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The city’s new Bicycle Master Plan may earn it that title

If Annapolis’ Bicycle Master Plan ever gets off the drawing board and onto the streets, our capital city could be Maryland’s biking capital.     The thoughtful plan, introduced last week, is the work of the Toole Design Group whose specialty is moving people, have created bike plans across the country, from Washington, D.C., to Seattle, Washington — including Baltimore, Philadelphia, Winston Salem and Asheville.

Water watch for foreign invaders

They are coming by water, but you won’t catch them sailing up the Patuxent like the British in the War of 1812.     These invaders are a lot smaller but with the potential to pack a wallop on our shores.     You can help stop this enemy before all heck breaks loose.
The Annapolis Circulator, which hit the road July 1 on a six-month trial, can take the hell out of Annapolis city traffic.     The four trolleys that together are the Circulator make it possible, perhaps even easy, for you to park and ride throughout historic Annapolis — with Eastport and West Annapolis just over horizon.

Originally tucked in the woods at the edge of town, Union Church has grown from a house of worship for vacationers to a year-round community anchor

June 9, 1900, was a signal day in Chesapeake Country. The Chesapeake Beach Railway began bringing throngs of fun-seekers from Washington, D.C., to a new amusement park and sparkling beach resort at the mouth of Fishing Creek. A small community, incorporated in 1894 as the Town of Chesapeake Beach, had grown up around the park construction site. By 1900, development pushed toward the Anne Arundel County line as the land above Chesapeake Beach was platted for summer cottages.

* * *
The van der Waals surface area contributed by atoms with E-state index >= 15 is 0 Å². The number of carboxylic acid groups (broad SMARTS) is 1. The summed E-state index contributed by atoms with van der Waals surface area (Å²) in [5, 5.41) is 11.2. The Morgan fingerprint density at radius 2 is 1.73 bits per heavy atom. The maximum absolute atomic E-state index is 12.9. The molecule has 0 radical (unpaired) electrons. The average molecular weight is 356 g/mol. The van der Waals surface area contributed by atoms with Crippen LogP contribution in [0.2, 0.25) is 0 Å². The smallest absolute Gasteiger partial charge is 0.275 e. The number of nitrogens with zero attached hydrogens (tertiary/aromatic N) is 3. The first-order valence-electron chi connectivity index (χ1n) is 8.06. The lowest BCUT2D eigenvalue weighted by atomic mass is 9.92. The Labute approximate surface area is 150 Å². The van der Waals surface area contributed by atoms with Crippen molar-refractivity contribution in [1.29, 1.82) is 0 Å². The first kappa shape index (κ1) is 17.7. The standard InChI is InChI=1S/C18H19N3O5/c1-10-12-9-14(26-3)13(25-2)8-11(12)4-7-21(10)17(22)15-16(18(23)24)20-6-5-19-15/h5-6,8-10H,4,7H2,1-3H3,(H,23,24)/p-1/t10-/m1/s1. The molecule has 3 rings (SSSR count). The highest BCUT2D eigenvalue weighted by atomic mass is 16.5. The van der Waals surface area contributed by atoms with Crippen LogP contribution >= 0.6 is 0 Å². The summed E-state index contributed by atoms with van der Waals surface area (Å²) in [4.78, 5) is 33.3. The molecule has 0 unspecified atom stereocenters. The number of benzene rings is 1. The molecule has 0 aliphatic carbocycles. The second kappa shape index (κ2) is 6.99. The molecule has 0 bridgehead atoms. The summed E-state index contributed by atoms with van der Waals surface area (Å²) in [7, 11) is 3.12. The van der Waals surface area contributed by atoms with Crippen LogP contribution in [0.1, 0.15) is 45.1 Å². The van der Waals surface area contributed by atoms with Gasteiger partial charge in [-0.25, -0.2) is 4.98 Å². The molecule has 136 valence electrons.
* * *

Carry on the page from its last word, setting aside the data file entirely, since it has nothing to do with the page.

Nobody wants heavy equipment in their backyard

If you’re taking a ride down to Shady Side and you head onto Snug Harbor Road, you’re bound to see a mess of cranes, bulldozers and trucks in the center of the wooded lot.     Resident or passer-by, you’ll likely be wondering, what’s with that?

Mixing rock, country and comedy to feed Bubbles and Squeak

For a quarter-century, music fed Calvert Marine Museum’s otters and salaried its staff.          In service of the museum’s twin causes of local history and science, Los Lobos howled, Crosby Stills and Nash harmonized, Bob Dylan growled and the Allman Brothers jammed.
America’s No. 1 animal rights advocate joins state activists to celebrate a landmark legislative year It has been a very good year to be an animal in Maryland. Propelled by the volunteer organization Maryland Votes for Animals and bi-partisan support, five animal protection bills became law in 2011.     “This year was unprecedented,” says Carolyn Kilborn, founder and chair of Maryland Votes for Animals.

The work starts early each year to make bombs burst in air on Independence Day

Every July, Americans celebrate our nation’s birthday with fireworks. The crowd gets quiet as the sun goes down, waiting for the countdown to illuminate the sky in a bombastic and awe-inspiring yearly birthday ignition.     It only takes a moment to ignite a firework, the touch of a match or more accurately, the push of a button. It takes far longer to organize a large-scale celebration.

It’s easier to say that popular word than to define it

Buying local is all the rage. But what is local? Until now, there has been no way to guarantee that what you’re buying is grown locally — whatever that is — or even grown in Maryland.     Now, thanks to a new law taking effect June 27, foods sold in Maryland as “locally grown or produced” must be identified by state of origin. Raw meat, eggs, fish, fruits, vegetables, shellfish and processed dairy products all fall under the law.

Report from the 24th annual Patuxent River Wade In

“We’re all Fowler’s Followers,” said Congressman Steny Hoyer, as 86-year-old retired state senator Bernie Fowler led the 24th annual Wade In to his beloved Patuxent River. Hoyer had already proclaimed the river’s health — C- to D- as measured by the Patuxent Riverkeeper — “not good enough.”